As any parent knows, there are few summer activities that kids love more than swimming. After all, not only is it an opportunity to beat the heat, but it’s also a great playtime activity with their peers.
That being said, kids do have a tendency to get carried away when enjoying themselves, and before long, their tiny ears have been exposed to water for hours. Unfortunately, this might cause a condition called swimmer’s ear, which can be very painful, especially for children.
Swimmer’s Ear 101
As you might know, the ear is like a canal. When your child swims, especially for extended periods, moisture tends to be trapped in the outer ear canal — and whenever there’s moisture, bacterial growth can’t be that far behind.
This, in a nutshell, is what causes swimmer’s ear. Symptoms may include itching of the ear and slight discharge for mild conditions, while excruciating pain and muffled hearing are common in serious cases. When your child exhibits more advanced symptoms, don’t delay getting urgent care in Sunnyvale to prevent further complications from developing.
Treating Swimmer’s Ear
Luckily, swimmer’s ear is not a life-threatening condition and usually requires non-critical treatment. For milder cases, the outer ear will be cleaned with a special suction device or a cotton-tipped probe in order to control irritation or discomfort.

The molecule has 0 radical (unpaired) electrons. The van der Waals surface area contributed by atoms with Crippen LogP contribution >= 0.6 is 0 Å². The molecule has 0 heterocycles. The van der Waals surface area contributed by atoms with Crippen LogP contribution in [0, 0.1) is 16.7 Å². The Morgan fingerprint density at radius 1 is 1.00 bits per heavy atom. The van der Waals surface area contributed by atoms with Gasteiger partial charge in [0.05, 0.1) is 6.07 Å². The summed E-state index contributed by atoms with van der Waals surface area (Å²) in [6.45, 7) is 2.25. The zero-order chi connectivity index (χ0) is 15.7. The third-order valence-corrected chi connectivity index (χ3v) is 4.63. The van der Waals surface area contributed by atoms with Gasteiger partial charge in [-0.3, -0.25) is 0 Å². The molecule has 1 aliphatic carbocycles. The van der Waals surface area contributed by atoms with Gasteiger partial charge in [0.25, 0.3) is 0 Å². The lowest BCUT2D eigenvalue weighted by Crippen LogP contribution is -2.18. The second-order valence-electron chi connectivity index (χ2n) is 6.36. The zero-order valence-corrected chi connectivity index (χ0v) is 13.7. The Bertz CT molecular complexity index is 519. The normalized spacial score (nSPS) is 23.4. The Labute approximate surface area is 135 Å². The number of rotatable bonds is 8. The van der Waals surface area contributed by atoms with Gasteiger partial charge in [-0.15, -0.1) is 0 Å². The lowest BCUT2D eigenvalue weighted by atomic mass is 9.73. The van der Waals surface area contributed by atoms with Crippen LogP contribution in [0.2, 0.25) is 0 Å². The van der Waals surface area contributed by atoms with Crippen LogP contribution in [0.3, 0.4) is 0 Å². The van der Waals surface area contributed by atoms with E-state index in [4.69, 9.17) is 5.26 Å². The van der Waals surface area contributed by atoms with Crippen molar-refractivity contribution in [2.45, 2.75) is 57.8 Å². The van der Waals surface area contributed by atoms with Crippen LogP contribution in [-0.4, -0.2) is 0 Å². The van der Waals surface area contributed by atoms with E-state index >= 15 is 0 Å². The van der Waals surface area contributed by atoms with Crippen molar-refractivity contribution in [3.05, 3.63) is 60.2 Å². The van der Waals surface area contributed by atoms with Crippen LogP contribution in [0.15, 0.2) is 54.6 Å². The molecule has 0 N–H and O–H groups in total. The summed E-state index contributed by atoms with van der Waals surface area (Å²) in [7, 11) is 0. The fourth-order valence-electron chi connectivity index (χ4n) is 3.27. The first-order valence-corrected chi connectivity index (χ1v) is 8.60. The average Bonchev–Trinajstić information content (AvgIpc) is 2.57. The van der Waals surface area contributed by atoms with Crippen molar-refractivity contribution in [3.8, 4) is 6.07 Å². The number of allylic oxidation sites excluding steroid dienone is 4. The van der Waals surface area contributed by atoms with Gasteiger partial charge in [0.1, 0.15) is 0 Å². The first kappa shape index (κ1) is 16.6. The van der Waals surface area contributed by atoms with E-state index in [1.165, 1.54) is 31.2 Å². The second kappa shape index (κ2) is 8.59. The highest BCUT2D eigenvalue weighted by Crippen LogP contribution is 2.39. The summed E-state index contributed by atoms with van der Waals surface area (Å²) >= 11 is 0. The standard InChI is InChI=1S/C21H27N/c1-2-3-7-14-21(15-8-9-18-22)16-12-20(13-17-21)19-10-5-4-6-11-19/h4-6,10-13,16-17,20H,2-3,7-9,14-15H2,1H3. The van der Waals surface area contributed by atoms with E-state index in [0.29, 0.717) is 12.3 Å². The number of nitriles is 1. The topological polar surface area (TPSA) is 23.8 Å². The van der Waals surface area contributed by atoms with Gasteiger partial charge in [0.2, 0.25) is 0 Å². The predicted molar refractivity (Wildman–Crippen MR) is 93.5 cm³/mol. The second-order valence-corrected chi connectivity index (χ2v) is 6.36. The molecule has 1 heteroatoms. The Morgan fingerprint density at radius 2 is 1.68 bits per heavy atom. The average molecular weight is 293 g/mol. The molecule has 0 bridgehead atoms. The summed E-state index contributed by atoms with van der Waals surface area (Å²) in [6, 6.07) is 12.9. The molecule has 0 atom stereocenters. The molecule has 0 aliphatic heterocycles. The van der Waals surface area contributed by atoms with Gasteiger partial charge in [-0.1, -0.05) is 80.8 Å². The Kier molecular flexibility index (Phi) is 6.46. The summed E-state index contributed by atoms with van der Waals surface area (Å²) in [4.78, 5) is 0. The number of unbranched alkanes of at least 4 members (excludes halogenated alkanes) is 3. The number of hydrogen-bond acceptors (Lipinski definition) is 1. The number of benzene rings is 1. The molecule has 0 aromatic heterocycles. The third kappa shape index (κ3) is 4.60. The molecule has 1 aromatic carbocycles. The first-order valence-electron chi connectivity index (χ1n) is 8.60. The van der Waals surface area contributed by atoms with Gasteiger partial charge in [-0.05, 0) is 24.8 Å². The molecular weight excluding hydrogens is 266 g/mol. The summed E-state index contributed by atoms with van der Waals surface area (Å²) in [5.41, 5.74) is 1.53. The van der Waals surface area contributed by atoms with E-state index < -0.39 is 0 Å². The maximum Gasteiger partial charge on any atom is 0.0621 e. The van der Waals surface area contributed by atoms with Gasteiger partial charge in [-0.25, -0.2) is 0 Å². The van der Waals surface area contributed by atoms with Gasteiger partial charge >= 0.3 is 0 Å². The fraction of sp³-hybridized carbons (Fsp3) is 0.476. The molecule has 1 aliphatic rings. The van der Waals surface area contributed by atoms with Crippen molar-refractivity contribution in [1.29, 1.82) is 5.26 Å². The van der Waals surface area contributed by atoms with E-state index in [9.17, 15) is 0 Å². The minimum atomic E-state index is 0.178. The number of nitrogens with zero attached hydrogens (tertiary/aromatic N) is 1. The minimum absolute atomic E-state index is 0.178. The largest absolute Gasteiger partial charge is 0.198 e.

If there’s is too much swelling or if discharge is blocking the ear canal, however, the doctor might insert a small wick made of dried gauze, onto which antibacterial drops will be applied. Basically, the wick will serve as a conduit that delivers the antibacterial medication into the congested confines of the ear.
After your visit to a Sunnyvale urgent care center, your child may also be required to take a full round of oral antibiotics to get rid of the infection. Likewise, he or she may also be given pain medication to relieve discomfort until the swelling goes down.
“How Long Before I Can Swim Again?”
Sooner or later, your child will start asking how soon he or she can get back in the water. Unfortunately, any water exposure might cause the swelling to flare up again. As such, it is best to keep your child out of swimming pools for at least 10 days or until he or she completes the required antibiotic treatment. Likewise, try to keep your child’s ears dry during bath time.
While swimmer’s ear isn’t a serious medical condition, it can be extremely uncomfortable. With timely treatment and proper medical care, however, your child can quickly bounce back from it.
What Are the Treatments for Swimmer’s Ear?, http://www.webmd.com
Swimmer’s Ear, kidshealth.org